FDA Approves Ranibizumab Ocular Implant for Patients With Age-Related Macular Degeneration

Officials with the FDA have approved ranibizumab (Susvimo, Genentech) 100 mg/mL injection for intravitreal use via ocular implant for the treatment of people with wet, or neovascular, age-related macular degeneration (AMD) who have previously responded to at least 2 anti-vascular endothelial growth factor (VEGF) injections. Wet AMD—a condition that could potentially result in blindness—requires treatment with eye injections as frequently as once a month. According to the investigators, Susvimo is the first and only FDA-approved treatment for wet AMD that offers as few as 2 treatments per year.

“Susvimo represents a major advancement in the treatment of retinal disease, and is an important new option for patients with wet AMD,” said Carl Regillo, MD, chief of Retina Service at Wills Eye Hospital in Philadelphia, in a press release. “With Susvimo, my patients now have an option that can help them maintain their vision as well as anti-VEGF injections, but on a more manageable twice-yearly treatment schedule.”

Susvimo delivers continuous ranibizumab, offering individuals with wet AMD an alternative to the potentially monthly anti-VEGF eye injections. The implant is inserted during a 1-time outpatient procedure and is refilled every 6 months. Further, supplemental ranibizumab injections can be given to the affected eye while the implant is in place.

“We believe that Susvimo can help people with wet AMD preserve their vision while potentially alleviating the treatment burden associated with current standards of care,” said Levi Garraway, MD, PhD, chief medical officer and head of Global Product Development at Genentech, in the release. “Susvimo’s approval builds on Genentech's long-standing commitment to people living with vision-threatening conditions.”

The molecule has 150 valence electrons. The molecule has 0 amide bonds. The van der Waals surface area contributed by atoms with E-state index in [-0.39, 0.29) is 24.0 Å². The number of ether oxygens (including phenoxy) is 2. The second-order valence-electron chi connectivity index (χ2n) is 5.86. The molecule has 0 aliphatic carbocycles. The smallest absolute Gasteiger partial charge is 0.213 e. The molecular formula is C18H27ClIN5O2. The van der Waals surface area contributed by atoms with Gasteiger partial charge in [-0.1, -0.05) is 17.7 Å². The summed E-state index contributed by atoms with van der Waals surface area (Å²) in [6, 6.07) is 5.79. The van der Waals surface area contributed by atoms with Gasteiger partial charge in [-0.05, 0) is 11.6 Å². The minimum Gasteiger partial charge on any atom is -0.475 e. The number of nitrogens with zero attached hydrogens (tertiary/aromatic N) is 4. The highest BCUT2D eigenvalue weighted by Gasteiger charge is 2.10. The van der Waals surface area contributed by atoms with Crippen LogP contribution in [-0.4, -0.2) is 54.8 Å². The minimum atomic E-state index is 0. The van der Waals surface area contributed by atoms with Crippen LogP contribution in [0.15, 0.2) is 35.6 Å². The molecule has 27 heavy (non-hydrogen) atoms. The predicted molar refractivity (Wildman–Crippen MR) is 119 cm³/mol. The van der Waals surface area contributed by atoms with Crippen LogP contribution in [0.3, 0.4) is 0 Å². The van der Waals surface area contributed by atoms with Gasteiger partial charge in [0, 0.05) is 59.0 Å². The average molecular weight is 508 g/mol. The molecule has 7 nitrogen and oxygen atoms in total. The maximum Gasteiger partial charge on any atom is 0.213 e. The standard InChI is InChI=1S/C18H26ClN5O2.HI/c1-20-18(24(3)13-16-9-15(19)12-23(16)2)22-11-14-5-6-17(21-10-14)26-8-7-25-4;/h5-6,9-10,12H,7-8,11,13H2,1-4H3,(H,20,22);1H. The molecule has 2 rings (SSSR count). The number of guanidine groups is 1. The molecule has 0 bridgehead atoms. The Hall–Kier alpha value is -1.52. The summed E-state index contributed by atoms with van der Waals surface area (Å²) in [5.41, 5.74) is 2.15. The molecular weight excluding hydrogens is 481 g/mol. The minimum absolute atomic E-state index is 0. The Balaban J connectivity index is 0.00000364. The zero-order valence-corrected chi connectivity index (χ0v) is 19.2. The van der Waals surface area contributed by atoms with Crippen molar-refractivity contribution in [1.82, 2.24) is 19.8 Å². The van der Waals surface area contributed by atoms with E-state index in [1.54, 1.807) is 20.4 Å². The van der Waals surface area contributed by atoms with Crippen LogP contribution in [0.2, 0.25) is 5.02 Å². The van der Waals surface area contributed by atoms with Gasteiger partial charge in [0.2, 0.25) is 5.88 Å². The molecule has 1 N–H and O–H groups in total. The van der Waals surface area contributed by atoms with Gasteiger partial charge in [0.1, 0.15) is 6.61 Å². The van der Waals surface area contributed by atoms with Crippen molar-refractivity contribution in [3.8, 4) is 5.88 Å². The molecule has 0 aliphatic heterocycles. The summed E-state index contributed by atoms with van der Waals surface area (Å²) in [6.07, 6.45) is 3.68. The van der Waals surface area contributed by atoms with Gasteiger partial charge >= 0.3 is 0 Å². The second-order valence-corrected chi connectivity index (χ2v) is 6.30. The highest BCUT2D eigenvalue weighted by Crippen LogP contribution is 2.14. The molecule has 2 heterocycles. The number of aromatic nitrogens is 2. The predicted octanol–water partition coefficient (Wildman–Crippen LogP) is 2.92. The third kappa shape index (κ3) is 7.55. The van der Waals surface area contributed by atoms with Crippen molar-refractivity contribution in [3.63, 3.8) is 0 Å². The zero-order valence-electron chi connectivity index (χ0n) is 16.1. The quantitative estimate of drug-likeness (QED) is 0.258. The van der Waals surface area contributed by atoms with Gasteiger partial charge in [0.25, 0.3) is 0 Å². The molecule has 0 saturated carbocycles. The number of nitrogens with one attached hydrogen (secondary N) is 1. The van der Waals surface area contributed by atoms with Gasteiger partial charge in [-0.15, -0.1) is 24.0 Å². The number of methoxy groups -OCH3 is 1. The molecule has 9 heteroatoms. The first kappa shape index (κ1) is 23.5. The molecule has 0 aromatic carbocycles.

The approval is based on the primary analysis of the phase 3 Archway study, which demonstrated wet AMD patients treated with Susvimo achieved and maintained vision gains equivalent to monthly ranibizumab injections at weeks 36 and 40 of treatment. Further, only 1.6% of patients receiving Susvimo also received supplemental ranibizumab treatment before their first refill, and more than 98% could go 6 months before their first refill, according to the investigators.

Although Susvimo was generally well-tolerated with a favorable benefit-risk profile, the implant has been associated with a rate of endophthalmitis 3 times higher than monthly intravitreal injections of ranibizumab. The study found that many of these events were associated with conjunctival retractions or erosions. Investigators recommend reducing the risk of endophthalmitis through appropriate conjunctiva management and early detection with surgical repair of conjunctival retractions or erosions.

REFERENCE

FDA approves Genentech’s Susvimo, a first-of-its-kind therapeutic approach for wet age-related macular degeneration (AMD) [news release]. Genentech; October 22, 2021. Accessed October 25, 2021. https://www.gene.com/media/press-releases/14935/2021-10-22/fda-approves-genentechs-susvimo-a-first-